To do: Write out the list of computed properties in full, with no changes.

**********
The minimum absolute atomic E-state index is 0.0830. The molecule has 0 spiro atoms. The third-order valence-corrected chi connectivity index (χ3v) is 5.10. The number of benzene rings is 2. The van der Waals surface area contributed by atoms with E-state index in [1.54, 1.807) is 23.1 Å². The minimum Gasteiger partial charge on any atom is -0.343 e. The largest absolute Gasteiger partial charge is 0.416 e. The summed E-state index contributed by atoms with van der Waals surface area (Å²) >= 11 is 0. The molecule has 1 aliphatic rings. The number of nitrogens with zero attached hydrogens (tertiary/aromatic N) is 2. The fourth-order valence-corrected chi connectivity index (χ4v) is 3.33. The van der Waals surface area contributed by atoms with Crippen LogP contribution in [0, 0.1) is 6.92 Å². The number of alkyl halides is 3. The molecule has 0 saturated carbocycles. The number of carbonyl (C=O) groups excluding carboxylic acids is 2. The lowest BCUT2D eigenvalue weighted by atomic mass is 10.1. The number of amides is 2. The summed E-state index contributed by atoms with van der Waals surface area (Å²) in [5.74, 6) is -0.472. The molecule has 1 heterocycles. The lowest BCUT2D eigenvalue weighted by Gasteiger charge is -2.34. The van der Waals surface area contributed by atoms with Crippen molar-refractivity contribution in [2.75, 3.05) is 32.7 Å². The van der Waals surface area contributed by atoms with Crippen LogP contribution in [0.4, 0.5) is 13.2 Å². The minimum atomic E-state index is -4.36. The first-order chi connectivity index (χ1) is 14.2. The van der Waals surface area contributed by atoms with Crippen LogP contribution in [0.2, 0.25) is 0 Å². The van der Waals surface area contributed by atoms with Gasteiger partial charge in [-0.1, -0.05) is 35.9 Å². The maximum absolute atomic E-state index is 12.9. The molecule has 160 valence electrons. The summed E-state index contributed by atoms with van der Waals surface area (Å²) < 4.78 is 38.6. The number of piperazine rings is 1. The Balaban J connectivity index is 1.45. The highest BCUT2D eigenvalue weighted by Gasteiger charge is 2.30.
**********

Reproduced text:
The minimum absolute atomic E-state index is 0.0830. The molecule has 0 spiro atoms. The third-order valence-corrected chi connectivity index (χ3v) is 5.10. The number of benzene rings is 2. The van der Waals surface area contributed by atoms with E-state index in [1.54, 1.807) is 23.1 Å². The minimum Gasteiger partial charge on any atom is -0.343 e. The largest absolute Gasteiger partial charge is 0.416 e. The summed E-state index contributed by atoms with van der Waals surface area (Å²) >= 11 is 0. The molecule has 1 aliphatic rings. The number of nitrogens with zero attached hydrogens (tertiary/aromatic N) is 2. The fourth-order valence-corrected chi connectivity index (χ4v) is 3.33. The van der Waals surface area contributed by atoms with Crippen LogP contribution in [0, 0.1) is 6.92 Å². The number of alkyl halides is 3. The molecule has 0 saturated carbocycles. The number of carbonyl (C=O) groups excluding carboxylic acids is 2. The lowest BCUT2D eigenvalue weighted by atomic mass is 10.1. The number of amides is 2. The summed E-state index contributed by atoms with van der Waals surface area (Å²) in [5.74, 6) is -0.472. The molecule has 1 heterocycles. The lowest BCUT2D eigenvalue weighted by Gasteiger charge is -2.34. The van der Waals surface area contributed by atoms with Crippen molar-refractivity contribution in [2.75, 3.05) is 32.7 Å². The van der Waals surface area contributed by atoms with Crippen LogP contribution in [0.4, 0.5) is 13.2 Å². The minimum atomic E-state index is -4.36. The first-order chi connectivity index (χ1) is 14.2. The van der Waals surface area contributed by atoms with Crippen LogP contribution in [0.2, 0.25) is 0 Å². The van der Waals surface area contributed by atoms with Gasteiger partial charge in [-0.1, -0.05) is 35.9 Å². The maximum absolute atomic E-state index is 12.9. The molecule has 160 valence electrons. The summed E-state index contributed by atoms with van der Waals surface area (Å²) < 4.78 is 38.6. The number of piperazine rings is 1. The Balaban J connectivity index is 1.45. The highest BCUT2D eigenvalue weighted by Gasteiger charge is 2.30.